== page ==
Hackers have always sought student data because it provides a lifetime of opportunities to use, manipulate, sell, and otherwise profit from identity details. In this exposed environment, the prospects are increasing exponentially, and cybercriminals are taking advantage. Schools and colleges are more than twice as likely as the average organization to be hit by a business email compromise attack.

University research data is like catnip for hackers.

That cutting-edge research your institution is doing is stored online somewhere, and hackers know how valuable it is. Expect them to try to crack your cyber vault. If your research includes COVID-19 studies, you’re at the top of the target list.

People overreact to messages that reference COVID-19.

Phishing attempts, spoofing, and malicious download links trick many users with phrases like “New COVID-19 Protocols – click here to download” or “Update your account with COVID-19 acknowledgement.” Hackers and cybercriminals know we have heightened attention to such requests, and they prey upon our fears and desire to cooperate.

IT departments are busier than ever and budgets are tight.

With so many new users to support, hybrid classrooms to set up, devices to deploy and maintain, and new issues to resolve, it’s likely your IT staff is stretched thin, while your institution may have frozen or reduced IT budgets to cope with tuition revenue reductions.

So, what can your institution do to combat these threats?

  1. Prioritize IT helpdesk support to help users navigate their online world and set up safety protocols for themselves. If your IT team is stretched thin, consider an outsourced helpdesk that is white-labeled to appear as a seamless part of your IT team. At CAG, one of our support desks handles 515 tickets a week for a regional university, allowing IT staff to focus on other urgent, critical, or strategic projects.
  2. Conduct a cybersecurity vulnerability assessment so that you know exactly where your gaps are.
  3. Update your institution’s cyber risk register and prioritize accordingly.
  4. Consider the cost of a breach, and then consider the cost of hiring cybersecurity support. (Each breach can cost an institution tens of thousands to millions of dollars, in addition to reputational damage.)
  5. Educate your community on cyber hygiene. This is a never-ending battle. CAG’s virtual CISOs can assist with strategies to help your campus communities.

If your institution needs assistance with your cybersecurity strategy, assessment, remediation, or a virtual CISO, please contact us here.

Learn more about E&I’s Columbia Advisory Group contract and get started today.

CAG clients rank in top tier for COVID-readiness

The Dallas Business Journal recently published the rankings for COVID-related instructional readiness for Texas colleges and universities as ranked by the non-profit Educate to Career. This year, these national rankings indicate how robust the software and systems for distance learning are at each higher-education institution. Two of the Tier 1-ranked Texas institutions, Texas A&M University – Commerce and Texas Woman’s University, are Columbia Advisory Group IT service customers.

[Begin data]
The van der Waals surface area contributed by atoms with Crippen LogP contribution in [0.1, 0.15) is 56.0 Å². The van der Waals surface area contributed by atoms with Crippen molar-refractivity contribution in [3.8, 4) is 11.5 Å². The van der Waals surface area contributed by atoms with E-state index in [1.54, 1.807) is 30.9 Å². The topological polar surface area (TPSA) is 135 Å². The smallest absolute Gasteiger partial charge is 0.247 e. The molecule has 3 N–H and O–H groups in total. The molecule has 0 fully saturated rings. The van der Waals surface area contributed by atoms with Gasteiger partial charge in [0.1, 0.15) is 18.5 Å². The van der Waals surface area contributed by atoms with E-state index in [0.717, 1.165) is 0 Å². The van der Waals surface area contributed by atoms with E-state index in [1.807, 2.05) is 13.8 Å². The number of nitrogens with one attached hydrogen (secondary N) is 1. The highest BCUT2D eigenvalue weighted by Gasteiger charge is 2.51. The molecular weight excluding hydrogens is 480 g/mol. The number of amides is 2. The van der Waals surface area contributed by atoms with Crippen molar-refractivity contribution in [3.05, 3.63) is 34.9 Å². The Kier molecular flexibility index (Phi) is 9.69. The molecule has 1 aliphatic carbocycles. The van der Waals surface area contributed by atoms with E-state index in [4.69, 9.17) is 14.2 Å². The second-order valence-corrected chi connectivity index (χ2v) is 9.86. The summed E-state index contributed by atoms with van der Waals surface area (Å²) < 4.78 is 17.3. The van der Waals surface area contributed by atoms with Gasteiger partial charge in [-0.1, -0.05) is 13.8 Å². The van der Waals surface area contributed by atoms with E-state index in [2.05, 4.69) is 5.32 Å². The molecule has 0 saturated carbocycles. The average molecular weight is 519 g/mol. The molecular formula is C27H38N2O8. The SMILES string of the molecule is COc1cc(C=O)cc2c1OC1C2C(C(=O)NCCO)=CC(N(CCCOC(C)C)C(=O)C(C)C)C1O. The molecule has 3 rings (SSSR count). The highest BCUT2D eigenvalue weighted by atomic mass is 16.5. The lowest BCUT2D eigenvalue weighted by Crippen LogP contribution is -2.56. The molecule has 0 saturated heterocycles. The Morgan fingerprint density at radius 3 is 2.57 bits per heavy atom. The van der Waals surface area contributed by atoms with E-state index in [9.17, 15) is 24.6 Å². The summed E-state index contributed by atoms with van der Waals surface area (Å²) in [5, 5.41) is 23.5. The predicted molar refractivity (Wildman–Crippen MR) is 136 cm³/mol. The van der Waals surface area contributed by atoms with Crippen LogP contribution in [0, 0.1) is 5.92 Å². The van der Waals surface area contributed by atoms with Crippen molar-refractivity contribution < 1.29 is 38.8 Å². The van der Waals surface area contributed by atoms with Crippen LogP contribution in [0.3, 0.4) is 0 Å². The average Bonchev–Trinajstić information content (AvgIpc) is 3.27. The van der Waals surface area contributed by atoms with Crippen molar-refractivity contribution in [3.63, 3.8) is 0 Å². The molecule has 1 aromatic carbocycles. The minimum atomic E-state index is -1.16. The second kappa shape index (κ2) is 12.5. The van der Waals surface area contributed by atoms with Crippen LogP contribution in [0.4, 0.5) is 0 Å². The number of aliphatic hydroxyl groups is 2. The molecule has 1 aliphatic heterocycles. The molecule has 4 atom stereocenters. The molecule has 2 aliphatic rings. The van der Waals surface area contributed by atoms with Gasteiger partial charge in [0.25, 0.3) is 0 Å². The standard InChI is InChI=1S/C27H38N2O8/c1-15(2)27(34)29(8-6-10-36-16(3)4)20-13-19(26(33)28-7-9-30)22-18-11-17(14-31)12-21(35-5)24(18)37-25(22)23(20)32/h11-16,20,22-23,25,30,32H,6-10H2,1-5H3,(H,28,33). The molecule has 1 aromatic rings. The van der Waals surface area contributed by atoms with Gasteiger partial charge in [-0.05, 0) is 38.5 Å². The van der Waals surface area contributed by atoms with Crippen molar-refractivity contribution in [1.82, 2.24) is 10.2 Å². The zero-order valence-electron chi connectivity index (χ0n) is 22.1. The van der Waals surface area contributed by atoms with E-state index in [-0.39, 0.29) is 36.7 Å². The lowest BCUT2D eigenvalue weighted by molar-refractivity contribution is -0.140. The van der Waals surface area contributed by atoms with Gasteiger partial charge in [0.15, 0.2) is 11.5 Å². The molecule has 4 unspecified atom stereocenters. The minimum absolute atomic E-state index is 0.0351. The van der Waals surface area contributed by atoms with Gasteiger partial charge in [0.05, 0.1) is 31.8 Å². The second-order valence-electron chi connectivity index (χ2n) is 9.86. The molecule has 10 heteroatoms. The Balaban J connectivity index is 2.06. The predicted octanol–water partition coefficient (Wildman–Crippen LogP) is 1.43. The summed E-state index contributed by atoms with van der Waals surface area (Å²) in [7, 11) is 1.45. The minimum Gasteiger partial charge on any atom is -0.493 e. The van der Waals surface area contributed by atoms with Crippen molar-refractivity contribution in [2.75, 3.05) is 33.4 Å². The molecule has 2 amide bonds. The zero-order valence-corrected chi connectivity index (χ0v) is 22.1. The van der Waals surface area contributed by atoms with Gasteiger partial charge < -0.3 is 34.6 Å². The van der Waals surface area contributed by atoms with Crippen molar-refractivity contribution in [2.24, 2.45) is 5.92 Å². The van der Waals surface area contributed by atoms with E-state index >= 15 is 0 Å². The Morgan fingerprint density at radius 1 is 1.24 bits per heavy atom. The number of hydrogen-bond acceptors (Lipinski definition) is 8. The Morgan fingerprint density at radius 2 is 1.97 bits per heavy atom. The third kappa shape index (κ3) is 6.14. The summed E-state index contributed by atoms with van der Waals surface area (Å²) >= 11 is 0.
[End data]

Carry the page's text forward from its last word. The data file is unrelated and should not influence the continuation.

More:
Six North Texas universities scored in the highest tier and two in the lowest tier on a ranking of how adaptable they are to life and learning during the COVID-19 crisis.

Educate to Career, a California-based education nonprofit, ranked four-year schools into tiers based on factors including in-classroom instruction, quality and experience with online learning and other factors.

To be in Tier 1, the highest group, schools had to be able to deliver their full curricula online and in-classroom and have a minimum of three years of experience in delivering online curricula. Educate to Career also weighed each school’s tuition and fees.

The North Texas schools in Tier 1 were University of North Texas in Denton, Texas Woman’s University in Denton, the University of Texas at Arlington, Dallas Baptist University, Texas Wesleyan University in Fort Worth, and Texas A&M University-Commerce.

Other Tier 1 requirements include a physical campus for in-classroom instruction should health authorities allow colleges to open in September, robust software and systems to support distance learning programs, faculty experience in teaching online and reasonable tuitions and fees on a relative basis, according to the rankings.

Tier 2 universities have the systems required to deliver curriculum online and in-classroom. However, college faculty have less experience in delivering online curriculum than Tier 1 colleges.

In North Texas, Southern Methodist University and the University of Texas at Dallas (in Richardson) ranked in the second tier, according to Educate to Career.

No North Texas universities ranked in Tier 3, which is described as universities and colleges that “strongly emphasize in-classroom education over online teaching, and may not offer full curriculum online.”

Two North Texas schools ranked in Tier 4, described as colleges and universities that have “limited systems and experience in delivering online curriculum.”